Carla Bley: On Her Own

New Music Distribution Service

FRANK J. OTERI: Let’s talk about New Music Distribution Services. How did that get started?

CARLA BLEY: That got started because Mike and I had made our own recordings, two for JCOA by that time. Mike’s album was called the Jazz Composers Orchestra and mine was Escalator Over The Hill. What do you do with them once you have them? Do you pile them up in your living room or something? You’ve got to get them distributed. We quickly found out that you have to get these things distributed. How are we going to do that? No distributor is going to want them because we don’t have any reputation. So we got together with 10 different labels that we knew about. I believe they were all European at the time. In England it was Incus. In Germany it was FMP and ECM, Futura in France. It was all these people like us: weird people who got their own money together and made their own strange recordings.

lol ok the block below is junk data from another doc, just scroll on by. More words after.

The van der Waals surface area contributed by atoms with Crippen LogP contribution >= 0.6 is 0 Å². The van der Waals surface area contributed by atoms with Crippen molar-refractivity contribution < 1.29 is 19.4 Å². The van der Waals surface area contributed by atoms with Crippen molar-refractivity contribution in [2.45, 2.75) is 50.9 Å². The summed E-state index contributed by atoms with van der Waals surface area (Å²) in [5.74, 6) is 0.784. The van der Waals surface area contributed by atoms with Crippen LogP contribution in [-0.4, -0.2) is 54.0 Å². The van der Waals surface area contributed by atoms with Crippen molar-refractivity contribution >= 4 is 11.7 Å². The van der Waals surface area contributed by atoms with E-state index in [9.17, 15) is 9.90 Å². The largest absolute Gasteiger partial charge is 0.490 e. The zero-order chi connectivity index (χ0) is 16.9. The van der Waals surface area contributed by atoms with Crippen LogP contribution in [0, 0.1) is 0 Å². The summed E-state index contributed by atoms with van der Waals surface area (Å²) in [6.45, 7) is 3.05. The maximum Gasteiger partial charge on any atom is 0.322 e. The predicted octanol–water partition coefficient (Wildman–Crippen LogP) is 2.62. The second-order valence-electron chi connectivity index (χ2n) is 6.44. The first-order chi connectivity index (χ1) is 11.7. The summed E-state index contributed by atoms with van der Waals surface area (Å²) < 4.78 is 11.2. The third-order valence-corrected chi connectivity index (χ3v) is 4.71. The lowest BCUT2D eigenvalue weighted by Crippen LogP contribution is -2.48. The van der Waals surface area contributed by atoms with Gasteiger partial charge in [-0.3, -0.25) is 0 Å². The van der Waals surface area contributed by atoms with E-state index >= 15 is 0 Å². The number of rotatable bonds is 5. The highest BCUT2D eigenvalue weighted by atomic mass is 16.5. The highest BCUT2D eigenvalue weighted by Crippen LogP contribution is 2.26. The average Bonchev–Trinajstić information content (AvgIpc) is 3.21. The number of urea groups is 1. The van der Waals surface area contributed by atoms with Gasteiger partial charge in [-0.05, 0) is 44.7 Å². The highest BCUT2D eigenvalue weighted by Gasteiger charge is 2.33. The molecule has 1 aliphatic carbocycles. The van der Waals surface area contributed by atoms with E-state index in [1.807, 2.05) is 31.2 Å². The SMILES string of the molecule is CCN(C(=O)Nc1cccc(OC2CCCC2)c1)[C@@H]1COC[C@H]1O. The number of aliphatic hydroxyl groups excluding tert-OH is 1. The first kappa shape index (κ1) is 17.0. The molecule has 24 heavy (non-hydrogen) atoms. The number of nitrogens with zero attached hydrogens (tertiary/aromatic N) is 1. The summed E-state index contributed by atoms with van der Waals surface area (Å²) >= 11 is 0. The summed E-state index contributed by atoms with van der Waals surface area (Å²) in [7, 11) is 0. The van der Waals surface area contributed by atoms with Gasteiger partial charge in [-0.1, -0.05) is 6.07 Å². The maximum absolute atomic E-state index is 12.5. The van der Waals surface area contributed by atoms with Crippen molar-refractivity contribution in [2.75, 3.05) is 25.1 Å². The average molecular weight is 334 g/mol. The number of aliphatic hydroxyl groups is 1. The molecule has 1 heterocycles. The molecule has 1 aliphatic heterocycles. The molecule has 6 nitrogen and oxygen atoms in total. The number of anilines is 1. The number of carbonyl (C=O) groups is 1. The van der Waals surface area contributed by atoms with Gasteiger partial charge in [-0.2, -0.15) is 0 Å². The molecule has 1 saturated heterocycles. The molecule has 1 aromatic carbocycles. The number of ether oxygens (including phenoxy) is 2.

FRANK J. OTERI: And it wasn’t just jazz. It was also contemporary music. Lovely Music was a part of that early on.

CARLA BLEY: That was later. This all started with jazz because that was the only people we knew at that point. There were maybe 10 of us, and we distributed each other’s records. We did this for a couple of years for free. If we have a new record we would send it to all these countries. If they had a new record out they would send it to us. We would each try to distribute them as best as possible: to stores or to friends, take out ads, whatever. We did this for no money, but we soon realized we couldn’t do it. We were losing money. We weren’t in the position where we could lose money. The musicians can’t lose money! So we started charging a quarter for every record we distributed. And then it when up to 50 cents. There was a lot of theft going on. The people who would store our records stole them and sold them to other people. By the time NMDS finally collapsed, we were charging $1.80. We kept saying how much do we need to cover ourselves?

FRANK J. OTERI: I haven’t heard this version of the demise of NMDS. The version I always heard when I was a teenager, when Tower Records had just opened and I went down to the New Music Distribution shop in SoHo a few times—I bought my first Alvin Lucier LP there, might have bought some of my first free jazz albums there—and I was told that NMDS fell apart because of the rise of the CD. All these people turned around and returned the LPs, they were flooded by product that they couldn’t get rid of, and that killed them.